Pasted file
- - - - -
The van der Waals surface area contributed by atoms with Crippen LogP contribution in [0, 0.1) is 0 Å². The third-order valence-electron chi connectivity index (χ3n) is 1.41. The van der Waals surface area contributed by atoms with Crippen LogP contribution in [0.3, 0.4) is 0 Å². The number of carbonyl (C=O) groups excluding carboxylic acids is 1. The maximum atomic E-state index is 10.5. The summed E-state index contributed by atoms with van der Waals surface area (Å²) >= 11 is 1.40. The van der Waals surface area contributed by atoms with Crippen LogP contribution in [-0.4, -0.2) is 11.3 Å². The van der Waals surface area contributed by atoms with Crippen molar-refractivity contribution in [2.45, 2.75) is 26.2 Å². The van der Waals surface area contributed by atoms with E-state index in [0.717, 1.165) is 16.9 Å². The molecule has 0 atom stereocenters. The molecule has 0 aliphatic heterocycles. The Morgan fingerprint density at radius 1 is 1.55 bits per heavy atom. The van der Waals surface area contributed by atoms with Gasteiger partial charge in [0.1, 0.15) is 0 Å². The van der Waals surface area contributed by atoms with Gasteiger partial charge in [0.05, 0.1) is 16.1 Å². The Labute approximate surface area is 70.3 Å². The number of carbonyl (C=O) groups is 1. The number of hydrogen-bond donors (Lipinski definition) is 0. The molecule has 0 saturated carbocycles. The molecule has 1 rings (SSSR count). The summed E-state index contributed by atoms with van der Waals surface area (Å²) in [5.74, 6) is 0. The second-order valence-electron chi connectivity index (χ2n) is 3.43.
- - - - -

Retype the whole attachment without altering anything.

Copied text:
The van der Waals surface area contributed by atoms with Crippen LogP contribution in [0, 0.1) is 0 Å². The third-order valence-electron chi connectivity index (χ3n) is 1.41. The van der Waals surface area contributed by atoms with Crippen LogP contribution in [0.3, 0.4) is 0 Å². The number of carbonyl (C=O) groups excluding carboxylic acids is 1. The maximum atomic E-state index is 10.5. The summed E-state index contributed by atoms with van der Waals surface area (Å²) >= 11 is 1.40. The van der Waals surface area contributed by atoms with Crippen LogP contribution in [-0.4, -0.2) is 11.3 Å². The van der Waals surface area contributed by atoms with Crippen molar-refractivity contribution in [2.45, 2.75) is 26.2 Å². The van der Waals surface area contributed by atoms with E-state index in [0.717, 1.165) is 16.9 Å². The molecule has 0 atom stereocenters. The molecule has 0 aliphatic heterocycles. The Morgan fingerprint density at radius 1 is 1.55 bits per heavy atom. The van der Waals surface area contributed by atoms with Gasteiger partial charge in [0.1, 0.15) is 0 Å². The van der Waals surface area contributed by atoms with Gasteiger partial charge in [0.05, 0.1) is 16.1 Å². The Labute approximate surface area is 70.3 Å². The number of carbonyl (C=O) groups is 1. The number of hydrogen-bond donors (Lipinski definition) is 0. The molecule has 0 saturated carbocycles. The molecule has 1 rings (SSSR count). The summed E-state index contributed by atoms with van der Waals surface area (Å²) in [5.74, 6) is 0. The second-order valence-electron chi connectivity index (χ2n) is 3.43.